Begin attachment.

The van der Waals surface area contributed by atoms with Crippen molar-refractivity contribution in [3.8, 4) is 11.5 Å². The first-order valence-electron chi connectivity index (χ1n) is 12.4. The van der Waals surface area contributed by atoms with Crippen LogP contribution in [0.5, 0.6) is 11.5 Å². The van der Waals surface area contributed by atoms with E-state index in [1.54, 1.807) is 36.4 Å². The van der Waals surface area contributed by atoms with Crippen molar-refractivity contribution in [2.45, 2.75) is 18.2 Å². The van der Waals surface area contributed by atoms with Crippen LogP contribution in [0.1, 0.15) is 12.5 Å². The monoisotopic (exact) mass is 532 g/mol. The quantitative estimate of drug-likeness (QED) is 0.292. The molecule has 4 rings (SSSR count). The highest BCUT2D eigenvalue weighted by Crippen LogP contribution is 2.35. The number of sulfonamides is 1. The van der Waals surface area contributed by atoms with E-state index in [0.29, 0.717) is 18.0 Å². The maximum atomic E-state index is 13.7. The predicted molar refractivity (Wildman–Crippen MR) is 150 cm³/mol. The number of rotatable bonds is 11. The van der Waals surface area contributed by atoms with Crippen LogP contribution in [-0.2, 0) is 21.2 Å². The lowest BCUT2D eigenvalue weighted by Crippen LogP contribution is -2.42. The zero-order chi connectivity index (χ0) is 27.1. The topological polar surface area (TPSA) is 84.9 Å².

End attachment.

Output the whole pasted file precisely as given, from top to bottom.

The van der Waals surface area contributed by atoms with Crippen molar-refractivity contribution in [3.8, 4) is 11.5 Å². The first-order valence-electron chi connectivity index (χ1n) is 12.4. The van der Waals surface area contributed by atoms with Crippen LogP contribution in [0.5, 0.6) is 11.5 Å². The van der Waals surface area contributed by atoms with E-state index in [1.54, 1.807) is 36.4 Å². The van der Waals surface area contributed by atoms with Crippen molar-refractivity contribution in [2.45, 2.75) is 18.2 Å². The van der Waals surface area contributed by atoms with Crippen LogP contribution in [0.1, 0.15) is 12.5 Å². The monoisotopic (exact) mass is 532 g/mol. The quantitative estimate of drug-likeness (QED) is 0.292. The molecule has 4 rings (SSSR count). The highest BCUT2D eigenvalue weighted by Crippen LogP contribution is 2.35. The number of sulfonamides is 1. The van der Waals surface area contributed by atoms with E-state index in [0.29, 0.717) is 18.0 Å². The maximum atomic E-state index is 13.7. The predicted molar refractivity (Wildman–Crippen MR) is 150 cm³/mol. The number of rotatable bonds is 11. The van der Waals surface area contributed by atoms with Crippen LogP contribution in [-0.2, 0) is 21.2 Å². The lowest BCUT2D eigenvalue weighted by Crippen LogP contribution is -2.42. The zero-order chi connectivity index (χ0) is 27.1. The topological polar surface area (TPSA) is 84.9 Å².